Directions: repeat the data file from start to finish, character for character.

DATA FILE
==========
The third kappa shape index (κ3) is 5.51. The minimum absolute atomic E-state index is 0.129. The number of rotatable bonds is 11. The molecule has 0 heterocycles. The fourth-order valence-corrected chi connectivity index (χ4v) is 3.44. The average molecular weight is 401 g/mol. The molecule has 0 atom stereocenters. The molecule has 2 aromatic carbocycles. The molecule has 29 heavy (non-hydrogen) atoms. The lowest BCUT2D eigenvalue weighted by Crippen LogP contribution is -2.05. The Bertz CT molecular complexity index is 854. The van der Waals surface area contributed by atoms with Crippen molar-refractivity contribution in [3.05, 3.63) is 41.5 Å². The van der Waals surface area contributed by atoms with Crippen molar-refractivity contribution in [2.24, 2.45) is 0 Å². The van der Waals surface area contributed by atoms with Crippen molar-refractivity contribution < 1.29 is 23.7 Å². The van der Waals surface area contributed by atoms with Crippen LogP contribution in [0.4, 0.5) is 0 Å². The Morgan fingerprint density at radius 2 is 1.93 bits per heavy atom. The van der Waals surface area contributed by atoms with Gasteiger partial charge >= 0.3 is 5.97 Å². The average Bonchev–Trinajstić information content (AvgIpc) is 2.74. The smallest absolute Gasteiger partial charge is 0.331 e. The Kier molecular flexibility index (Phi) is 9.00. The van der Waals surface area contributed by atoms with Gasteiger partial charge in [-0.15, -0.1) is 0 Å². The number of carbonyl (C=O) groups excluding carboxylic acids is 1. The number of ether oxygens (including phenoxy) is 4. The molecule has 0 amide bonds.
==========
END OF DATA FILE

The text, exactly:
The third kappa shape index (κ3) is 5.51. The minimum absolute atomic E-state index is 0.129. The number of rotatable bonds is 11. The molecule has 0 heterocycles. The fourth-order valence-corrected chi connectivity index (χ4v) is 3.44. The average molecular weight is 401 g/mol. The molecule has 0 atom stereocenters. The molecule has 2 aromatic carbocycles. The molecule has 29 heavy (non-hydrogen) atoms. The lowest BCUT2D eigenvalue weighted by Crippen LogP contribution is -2.05. The Bertz CT molecular complexity index is 854. The van der Waals surface area contributed by atoms with Crippen molar-refractivity contribution in [3.05, 3.63) is 41.5 Å². The van der Waals surface area contributed by atoms with Crippen molar-refractivity contribution in [2.24, 2.45) is 0 Å². The van der Waals surface area contributed by atoms with Crippen molar-refractivity contribution < 1.29 is 23.7 Å². The van der Waals surface area contributed by atoms with Crippen LogP contribution in [0.4, 0.5) is 0 Å². The Morgan fingerprint density at radius 2 is 1.93 bits per heavy atom. The van der Waals surface area contributed by atoms with Gasteiger partial charge >= 0.3 is 5.97 Å². The average Bonchev–Trinajstić information content (AvgIpc) is 2.74. The smallest absolute Gasteiger partial charge is 0.331 e. The Kier molecular flexibility index (Phi) is 9.00. The van der Waals surface area contributed by atoms with Gasteiger partial charge in [-0.15, -0.1) is 0 Å². The number of carbonyl (C=O) groups excluding carboxylic acids is 1. The number of ether oxygens (including phenoxy) is 4. The molecule has 0 amide bonds.